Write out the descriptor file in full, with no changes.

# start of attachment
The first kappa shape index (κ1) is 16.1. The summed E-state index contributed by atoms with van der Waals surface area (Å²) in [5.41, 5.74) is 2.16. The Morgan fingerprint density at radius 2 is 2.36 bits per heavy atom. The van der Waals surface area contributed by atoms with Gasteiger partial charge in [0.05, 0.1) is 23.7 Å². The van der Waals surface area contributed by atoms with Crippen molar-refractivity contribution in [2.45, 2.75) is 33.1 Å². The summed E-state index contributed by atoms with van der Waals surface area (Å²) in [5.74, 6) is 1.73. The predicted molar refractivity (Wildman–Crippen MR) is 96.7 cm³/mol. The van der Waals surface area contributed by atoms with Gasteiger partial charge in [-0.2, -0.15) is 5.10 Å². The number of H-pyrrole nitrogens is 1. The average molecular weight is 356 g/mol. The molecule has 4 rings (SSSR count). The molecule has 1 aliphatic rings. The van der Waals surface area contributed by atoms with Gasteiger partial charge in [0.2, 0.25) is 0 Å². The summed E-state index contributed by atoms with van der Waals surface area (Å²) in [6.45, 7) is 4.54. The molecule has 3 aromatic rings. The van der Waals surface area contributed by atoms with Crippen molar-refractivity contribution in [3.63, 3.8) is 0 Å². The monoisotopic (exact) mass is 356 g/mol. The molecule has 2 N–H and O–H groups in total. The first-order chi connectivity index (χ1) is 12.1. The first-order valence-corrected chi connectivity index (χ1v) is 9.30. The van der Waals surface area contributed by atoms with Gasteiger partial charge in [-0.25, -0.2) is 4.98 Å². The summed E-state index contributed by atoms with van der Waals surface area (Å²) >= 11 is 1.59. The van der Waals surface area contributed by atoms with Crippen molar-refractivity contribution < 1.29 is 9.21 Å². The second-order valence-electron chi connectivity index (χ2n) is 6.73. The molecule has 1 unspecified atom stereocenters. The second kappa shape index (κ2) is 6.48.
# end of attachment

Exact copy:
The first kappa shape index (κ1) is 16.1. The summed E-state index contributed by atoms with van der Waals surface area (Å²) in [5.41, 5.74) is 2.16. The Morgan fingerprint density at radius 2 is 2.36 bits per heavy atom. The van der Waals surface area contributed by atoms with Gasteiger partial charge in [0.05, 0.1) is 23.7 Å². The van der Waals surface area contributed by atoms with Crippen molar-refractivity contribution in [2.45, 2.75) is 33.1 Å². The summed E-state index contributed by atoms with van der Waals surface area (Å²) in [5.74, 6) is 1.73. The predicted molar refractivity (Wildman–Crippen MR) is 96.7 cm³/mol. The van der Waals surface area contributed by atoms with Gasteiger partial charge in [-0.2, -0.15) is 5.10 Å². The number of H-pyrrole nitrogens is 1. The average molecular weight is 356 g/mol. The molecule has 4 rings (SSSR count). The molecule has 1 aliphatic rings. The van der Waals surface area contributed by atoms with Gasteiger partial charge in [0.2, 0.25) is 0 Å². The summed E-state index contributed by atoms with van der Waals surface area (Å²) in [6.45, 7) is 4.54. The molecule has 3 aromatic rings. The van der Waals surface area contributed by atoms with Crippen molar-refractivity contribution in [3.63, 3.8) is 0 Å². The monoisotopic (exact) mass is 356 g/mol. The molecule has 2 N–H and O–H groups in total. The first-order chi connectivity index (χ1) is 12.1. The first-order valence-corrected chi connectivity index (χ1v) is 9.30. The van der Waals surface area contributed by atoms with Gasteiger partial charge in [-0.25, -0.2) is 4.98 Å². The summed E-state index contributed by atoms with van der Waals surface area (Å²) >= 11 is 1.59. The van der Waals surface area contributed by atoms with Crippen molar-refractivity contribution < 1.29 is 9.21 Å². The second-order valence-electron chi connectivity index (χ2n) is 6.73. The molecule has 1 unspecified atom stereocenters. The second kappa shape index (κ2) is 6.48.